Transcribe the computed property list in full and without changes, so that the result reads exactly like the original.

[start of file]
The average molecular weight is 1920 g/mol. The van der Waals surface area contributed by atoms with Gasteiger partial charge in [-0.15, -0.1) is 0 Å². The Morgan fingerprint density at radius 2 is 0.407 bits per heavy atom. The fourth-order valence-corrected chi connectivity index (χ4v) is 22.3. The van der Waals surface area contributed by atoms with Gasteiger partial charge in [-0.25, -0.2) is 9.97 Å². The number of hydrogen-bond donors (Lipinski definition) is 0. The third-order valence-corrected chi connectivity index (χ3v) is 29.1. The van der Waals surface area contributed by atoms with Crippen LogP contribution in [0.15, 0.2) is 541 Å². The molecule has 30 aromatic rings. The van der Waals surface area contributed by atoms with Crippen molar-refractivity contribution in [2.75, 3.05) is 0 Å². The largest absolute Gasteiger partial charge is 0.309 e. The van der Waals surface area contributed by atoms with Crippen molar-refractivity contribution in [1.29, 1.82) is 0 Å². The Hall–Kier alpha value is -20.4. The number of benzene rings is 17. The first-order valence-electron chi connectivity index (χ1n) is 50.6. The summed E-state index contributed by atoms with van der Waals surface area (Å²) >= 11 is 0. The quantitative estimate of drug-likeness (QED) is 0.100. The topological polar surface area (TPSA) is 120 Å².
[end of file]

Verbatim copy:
The average molecular weight is 1920 g/mol. The van der Waals surface area contributed by atoms with Gasteiger partial charge in [-0.15, -0.1) is 0 Å². The Morgan fingerprint density at radius 2 is 0.407 bits per heavy atom. The fourth-order valence-corrected chi connectivity index (χ4v) is 22.3. The van der Waals surface area contributed by atoms with Gasteiger partial charge in [-0.25, -0.2) is 9.97 Å². The number of hydrogen-bond donors (Lipinski definition) is 0. The third-order valence-corrected chi connectivity index (χ3v) is 29.1. The van der Waals surface area contributed by atoms with Crippen LogP contribution in [0.15, 0.2) is 541 Å². The molecule has 30 aromatic rings. The van der Waals surface area contributed by atoms with Crippen molar-refractivity contribution in [2.75, 3.05) is 0 Å². The largest absolute Gasteiger partial charge is 0.309 e. The van der Waals surface area contributed by atoms with Crippen molar-refractivity contribution in [1.29, 1.82) is 0 Å². The Hall–Kier alpha value is -20.4. The number of benzene rings is 17. The first-order valence-electron chi connectivity index (χ1n) is 50.6. The summed E-state index contributed by atoms with van der Waals surface area (Å²) >= 11 is 0. The quantitative estimate of drug-likeness (QED) is 0.100. The topological polar surface area (TPSA) is 120 Å².